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Global equities ended mostly stronger last week, amid optimism over the global growth prospects in the coming year and followed by an increase in oil prices. UK markets ended the week in green, boosted by gains in energy sector stocks. Meanwhile, news emerged that Britain could join the Trans-Pacific Partnership (TPP) trade bloc after it leaves the European Union to kick-start its exports. On the data front, UK’s Markit manufacturing PMI recorded a more-than-anticipated drop in December. Furthermore, Markit construction PMI fell more than market expectations in December. However, the net consumer credit grew less-than-expected in November. European markets ended the week in positive territory, driven by a rally in oil prices. On the macro front, Eurozone’s consumer price index (CPI) rose at a slower pace but in line with market expectations on a yearly basis in December. Meanwhile, Germany’s unemployment rate recorded a steady reading in the same month. US markets ended the week on a positive footing, supported by gains in technology sector stocks. Moreover, the US final Markit manufacturing PMI surprisingly advanced to its highest level since March 2015 in December supporting the markets. Adding to the positive sentiment, the ISM manufacturing PMI recorded an unexpected rise in the same month. Further, the ADP employment change rose more-than-expected in December. Moreover, factory orders advanced at a faster pace in November. However, the country’s unemployment rate recorded a steady reading in December. Asian markets closed firmer last week. On the macroeconomic front, China’s Caixin manufacturing PMI surged to its highest level in four months in December. Furthermore, Caixin services PMI unexpectedly jumped to its strongest level since August 2014 in the same month.

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Currency Update

The EUR ended stronger against the USD, after Eurozone’s final Markit manufacturing PMI expanded at par with its preliminary reading in December, reaching its strongest level since June 1997. Additionally, services sector advanced to its highest level in more than six years in the same month. Furthermore, Germany’s monthly retail sales rebounded to its highest level since October 2016 in November providing support to the currency. The British Pound ended firmer against the greenback, after UK’s services sector surged higher than market forecast in December, reaching its highest level since April 2017. Additionally, the nation’s mortgage approvals unexpectedly advanced in November. The US Dollar ended weaker against its key counterparts last week, after US non-farm payrolls rose less-than-expected in December. Furthermore, the ISM non-manufacturing PMI recorded an unexpected drop in the same month. Additionally, the nation’s trade deficit widened more than market forecast in November. Moreover, the final Markit services PMI fell less than initially estimated in December, reaching a seven-month low.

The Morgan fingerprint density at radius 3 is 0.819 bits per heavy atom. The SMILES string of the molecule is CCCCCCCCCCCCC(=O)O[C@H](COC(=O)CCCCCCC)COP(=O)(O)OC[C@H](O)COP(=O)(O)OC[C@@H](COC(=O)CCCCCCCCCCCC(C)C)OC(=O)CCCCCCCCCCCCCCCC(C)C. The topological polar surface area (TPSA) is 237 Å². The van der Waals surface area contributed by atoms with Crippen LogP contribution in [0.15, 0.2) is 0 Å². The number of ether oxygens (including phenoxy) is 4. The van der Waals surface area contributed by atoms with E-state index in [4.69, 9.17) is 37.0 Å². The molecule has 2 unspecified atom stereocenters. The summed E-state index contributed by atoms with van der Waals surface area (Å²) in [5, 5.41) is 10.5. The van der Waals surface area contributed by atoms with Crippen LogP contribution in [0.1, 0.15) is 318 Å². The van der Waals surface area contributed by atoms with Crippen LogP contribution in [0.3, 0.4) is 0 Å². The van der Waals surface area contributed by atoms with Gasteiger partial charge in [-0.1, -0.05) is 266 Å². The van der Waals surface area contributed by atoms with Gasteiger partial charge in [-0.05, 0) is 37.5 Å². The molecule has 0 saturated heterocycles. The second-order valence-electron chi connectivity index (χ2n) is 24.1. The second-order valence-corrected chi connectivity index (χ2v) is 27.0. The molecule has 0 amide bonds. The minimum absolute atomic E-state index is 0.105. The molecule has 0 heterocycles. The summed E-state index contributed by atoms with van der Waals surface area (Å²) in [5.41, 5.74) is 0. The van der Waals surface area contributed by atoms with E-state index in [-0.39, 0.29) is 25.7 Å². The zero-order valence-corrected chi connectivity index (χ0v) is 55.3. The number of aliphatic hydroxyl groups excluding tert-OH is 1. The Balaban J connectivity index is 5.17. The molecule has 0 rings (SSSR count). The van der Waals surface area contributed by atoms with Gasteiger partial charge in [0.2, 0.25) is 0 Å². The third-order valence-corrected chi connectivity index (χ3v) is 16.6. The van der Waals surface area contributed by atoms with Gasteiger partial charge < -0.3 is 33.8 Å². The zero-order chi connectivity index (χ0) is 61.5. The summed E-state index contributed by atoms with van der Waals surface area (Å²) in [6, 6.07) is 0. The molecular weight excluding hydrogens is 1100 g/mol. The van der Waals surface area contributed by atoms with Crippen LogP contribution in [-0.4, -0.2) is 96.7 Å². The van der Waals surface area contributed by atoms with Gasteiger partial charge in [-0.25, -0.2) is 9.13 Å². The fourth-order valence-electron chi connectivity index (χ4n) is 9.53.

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Fed upbeat on US economic outlook, split over the pace of interest rate hike…

The Federal Reserve’s (Fed) 12-13 December meeting minutes revealed that policymakers remained confident that strength in the US economy and labour market would warrant a gradual pace for interest rate hikes in 2018. Furthermore, senior officials discussed whether new tax cuts approved by the US President, Donald Trump will spur inflation and necessitate a steeper path of interest rate hikes, as many expected it to provide a lift to consumer spending and business investment. However, the Fed also revealed disagreement over the pace of rate hikes if inflation struggles to move up towards the central bank’s 2.0% target. Meanwhile, policymakers increased their expectations for 2018 GDP growth to 2.5% from 2.1%.

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The Week Ahead

Going ahead this week, investors will keep a tab on the European Central Bank’s monetary policy meeting for further cues. On the data front, Eurozone’s unemployment rate, UK’s NIESR GDP Estimate and China’s CPI along with German GDP, US retail sales and CPI will be on investors’ radar.

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